The Justice Department on Thursday charged seven Russian intelligence officials with hacking doping agencies and other organizations.
Russians operatives targeted their victims because they had either publicly supported a ban on Russian athletes in international sports competitions or had condemned Russia’s state-sponsored athlete doping program, according to the indictment.
Prosecutors in Washington said a Pennsylvania-based nuclear energy company and an international organization investigating chemical weapons in Syria and the poisoning of a former Russia officer were also targeted.
The charges did not appear directly related to special counsel Robert Mueller’s ongoing investigation of the Kremlin’s interference and potential coordination with the Trump campaign during the 2016 presidential election.
However, three of the seven defendants in the indictment announced Thursday were previously charged by Mueller, according to Assistant Attorney General of the National Security Division John Demers.
“The defendants believed they could use their anonymity to act with impunity in their own countries and on the territories of other sovereign nations to undermine international institutions and to distract from their government’s own wrongdoing,” Demers said. “They were wrong.”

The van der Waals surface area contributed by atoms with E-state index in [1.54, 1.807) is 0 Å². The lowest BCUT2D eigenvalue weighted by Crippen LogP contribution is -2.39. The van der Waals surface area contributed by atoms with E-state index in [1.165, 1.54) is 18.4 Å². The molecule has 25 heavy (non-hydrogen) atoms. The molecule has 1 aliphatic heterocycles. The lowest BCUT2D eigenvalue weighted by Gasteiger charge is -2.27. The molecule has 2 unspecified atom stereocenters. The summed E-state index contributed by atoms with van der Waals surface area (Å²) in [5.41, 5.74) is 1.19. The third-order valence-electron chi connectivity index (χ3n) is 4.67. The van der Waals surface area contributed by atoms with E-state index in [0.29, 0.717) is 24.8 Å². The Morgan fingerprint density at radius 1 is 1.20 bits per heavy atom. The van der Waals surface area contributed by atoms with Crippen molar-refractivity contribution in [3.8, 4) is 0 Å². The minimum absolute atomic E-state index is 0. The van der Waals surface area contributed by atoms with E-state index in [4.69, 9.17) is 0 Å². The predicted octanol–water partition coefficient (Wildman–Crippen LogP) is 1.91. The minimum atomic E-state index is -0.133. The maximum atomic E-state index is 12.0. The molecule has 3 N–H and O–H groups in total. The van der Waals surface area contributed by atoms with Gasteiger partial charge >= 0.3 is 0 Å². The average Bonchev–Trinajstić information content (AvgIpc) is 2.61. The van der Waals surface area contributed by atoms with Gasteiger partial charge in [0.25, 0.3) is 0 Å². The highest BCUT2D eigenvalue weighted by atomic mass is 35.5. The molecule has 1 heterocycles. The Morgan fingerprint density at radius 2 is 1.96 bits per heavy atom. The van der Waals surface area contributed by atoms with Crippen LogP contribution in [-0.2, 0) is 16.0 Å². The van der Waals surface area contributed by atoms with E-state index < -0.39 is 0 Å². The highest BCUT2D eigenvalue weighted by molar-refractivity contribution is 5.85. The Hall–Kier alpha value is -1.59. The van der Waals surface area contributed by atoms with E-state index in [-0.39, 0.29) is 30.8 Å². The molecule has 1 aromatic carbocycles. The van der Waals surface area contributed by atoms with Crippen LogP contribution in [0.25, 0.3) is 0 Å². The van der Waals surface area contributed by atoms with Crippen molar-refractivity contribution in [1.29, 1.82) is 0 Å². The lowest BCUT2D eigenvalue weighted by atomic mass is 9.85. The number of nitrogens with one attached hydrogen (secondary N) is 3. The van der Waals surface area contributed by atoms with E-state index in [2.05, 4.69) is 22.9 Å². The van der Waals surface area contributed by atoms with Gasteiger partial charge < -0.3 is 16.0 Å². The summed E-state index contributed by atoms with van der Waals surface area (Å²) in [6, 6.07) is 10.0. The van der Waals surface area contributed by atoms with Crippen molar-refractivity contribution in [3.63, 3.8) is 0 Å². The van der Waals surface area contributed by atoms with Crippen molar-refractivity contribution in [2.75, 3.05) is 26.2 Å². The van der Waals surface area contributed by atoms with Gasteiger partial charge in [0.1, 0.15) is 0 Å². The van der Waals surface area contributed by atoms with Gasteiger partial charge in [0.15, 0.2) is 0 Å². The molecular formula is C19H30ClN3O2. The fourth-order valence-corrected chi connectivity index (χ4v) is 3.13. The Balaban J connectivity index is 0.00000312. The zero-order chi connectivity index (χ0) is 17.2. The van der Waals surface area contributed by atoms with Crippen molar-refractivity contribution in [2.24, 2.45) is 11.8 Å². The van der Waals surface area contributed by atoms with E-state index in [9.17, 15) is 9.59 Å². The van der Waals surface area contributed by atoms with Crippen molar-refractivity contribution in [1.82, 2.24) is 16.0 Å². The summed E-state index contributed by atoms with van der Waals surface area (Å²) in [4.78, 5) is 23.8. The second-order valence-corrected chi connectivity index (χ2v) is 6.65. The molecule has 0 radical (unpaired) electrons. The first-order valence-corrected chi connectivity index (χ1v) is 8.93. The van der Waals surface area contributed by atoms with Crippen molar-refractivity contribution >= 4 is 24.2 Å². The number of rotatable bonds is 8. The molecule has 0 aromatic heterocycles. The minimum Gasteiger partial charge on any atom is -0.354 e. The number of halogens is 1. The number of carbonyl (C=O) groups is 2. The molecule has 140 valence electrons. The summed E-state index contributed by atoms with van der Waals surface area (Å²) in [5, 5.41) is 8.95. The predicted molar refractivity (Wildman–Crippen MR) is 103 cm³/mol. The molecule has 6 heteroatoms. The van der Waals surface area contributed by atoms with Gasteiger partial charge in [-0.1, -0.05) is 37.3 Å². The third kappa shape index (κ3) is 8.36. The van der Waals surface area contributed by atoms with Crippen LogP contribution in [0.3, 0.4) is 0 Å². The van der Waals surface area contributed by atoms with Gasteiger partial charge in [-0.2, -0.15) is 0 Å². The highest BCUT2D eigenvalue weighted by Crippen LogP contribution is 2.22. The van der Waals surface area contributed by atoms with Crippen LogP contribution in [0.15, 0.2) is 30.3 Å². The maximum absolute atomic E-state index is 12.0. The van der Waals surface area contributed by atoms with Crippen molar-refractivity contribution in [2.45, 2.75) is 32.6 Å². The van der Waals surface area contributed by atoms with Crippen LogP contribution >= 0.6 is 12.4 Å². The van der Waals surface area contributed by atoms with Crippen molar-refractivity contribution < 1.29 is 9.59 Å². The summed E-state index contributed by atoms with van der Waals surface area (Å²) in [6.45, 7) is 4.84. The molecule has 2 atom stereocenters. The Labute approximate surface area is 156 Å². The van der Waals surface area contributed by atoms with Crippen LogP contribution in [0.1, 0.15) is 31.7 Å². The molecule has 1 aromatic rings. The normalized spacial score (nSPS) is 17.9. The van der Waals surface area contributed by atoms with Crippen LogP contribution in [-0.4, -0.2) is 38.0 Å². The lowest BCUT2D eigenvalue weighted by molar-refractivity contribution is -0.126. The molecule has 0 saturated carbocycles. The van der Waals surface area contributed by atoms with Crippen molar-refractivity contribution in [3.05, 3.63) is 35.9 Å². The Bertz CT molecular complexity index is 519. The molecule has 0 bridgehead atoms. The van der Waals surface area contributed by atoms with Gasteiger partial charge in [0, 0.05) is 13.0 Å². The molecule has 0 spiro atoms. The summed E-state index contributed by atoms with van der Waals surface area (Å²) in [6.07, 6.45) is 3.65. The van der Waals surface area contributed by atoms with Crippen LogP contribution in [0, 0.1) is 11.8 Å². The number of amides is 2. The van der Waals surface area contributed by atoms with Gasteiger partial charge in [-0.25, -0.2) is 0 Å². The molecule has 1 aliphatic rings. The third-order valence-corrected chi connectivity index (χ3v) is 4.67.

Mueller charged dozens of Russian nationals and a trio of Russian companies with attempting to sway the 2016 contest in Trump’s favor.
Earlier Thursday, British officials blasted Moscow for being behind an aggressive array of cyber attacks worldwide. The accusation coincided with Dutch security services expelling four Russians over a cyber plot against the global chemical weapons watchdog.
The Canadian government joined in as they condemned Russian “malicious cyber-operations,” expressing confidence that the Kremlin and the country’s military has been behind a series of hacks targeting the World Anti-Doping Agency and the Canadian Centre for Ethics in Sport.
The Russian hacks were part of a broader pattern of activities by Moscow that flout international law, Global Affairs Canada said in a statement.